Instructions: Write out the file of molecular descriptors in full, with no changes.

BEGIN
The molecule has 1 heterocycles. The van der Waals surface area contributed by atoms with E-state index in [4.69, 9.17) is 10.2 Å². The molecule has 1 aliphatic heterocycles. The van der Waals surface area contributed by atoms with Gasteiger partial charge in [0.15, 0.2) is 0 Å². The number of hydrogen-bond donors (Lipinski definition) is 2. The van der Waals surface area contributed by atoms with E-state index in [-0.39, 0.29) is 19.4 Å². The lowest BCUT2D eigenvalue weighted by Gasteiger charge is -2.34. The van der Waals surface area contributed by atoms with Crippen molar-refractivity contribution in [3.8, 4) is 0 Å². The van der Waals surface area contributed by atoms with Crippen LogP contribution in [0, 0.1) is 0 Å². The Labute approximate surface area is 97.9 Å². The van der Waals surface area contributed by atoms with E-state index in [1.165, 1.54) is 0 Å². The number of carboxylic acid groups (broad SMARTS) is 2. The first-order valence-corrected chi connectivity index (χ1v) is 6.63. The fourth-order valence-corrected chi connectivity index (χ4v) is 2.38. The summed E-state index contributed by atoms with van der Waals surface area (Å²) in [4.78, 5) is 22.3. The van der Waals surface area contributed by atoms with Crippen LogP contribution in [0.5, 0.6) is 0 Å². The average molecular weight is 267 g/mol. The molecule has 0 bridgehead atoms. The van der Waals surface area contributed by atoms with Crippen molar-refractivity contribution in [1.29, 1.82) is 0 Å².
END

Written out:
The molecule has 1 heterocycles. The van der Waals surface area contributed by atoms with E-state index in [4.69, 9.17) is 10.2 Å². The molecule has 1 aliphatic heterocycles. The van der Waals surface area contributed by atoms with Gasteiger partial charge in [0.15, 0.2) is 0 Å². The number of hydrogen-bond donors (Lipinski definition) is 2. The van der Waals surface area contributed by atoms with E-state index in [-0.39, 0.29) is 19.4 Å². The lowest BCUT2D eigenvalue weighted by Gasteiger charge is -2.34. The van der Waals surface area contributed by atoms with Crippen molar-refractivity contribution in [3.8, 4) is 0 Å². The van der Waals surface area contributed by atoms with Crippen LogP contribution in [0, 0.1) is 0 Å². The Labute approximate surface area is 97.9 Å². The van der Waals surface area contributed by atoms with E-state index in [1.165, 1.54) is 0 Å². The number of carboxylic acid groups (broad SMARTS) is 2. The first-order valence-corrected chi connectivity index (χ1v) is 6.63. The fourth-order valence-corrected chi connectivity index (χ4v) is 2.38. The summed E-state index contributed by atoms with van der Waals surface area (Å²) in [4.78, 5) is 22.3. The van der Waals surface area contributed by atoms with Crippen LogP contribution in [0.5, 0.6) is 0 Å². The average molecular weight is 267 g/mol. The molecule has 0 bridgehead atoms. The van der Waals surface area contributed by atoms with Crippen molar-refractivity contribution in [1.29, 1.82) is 0 Å².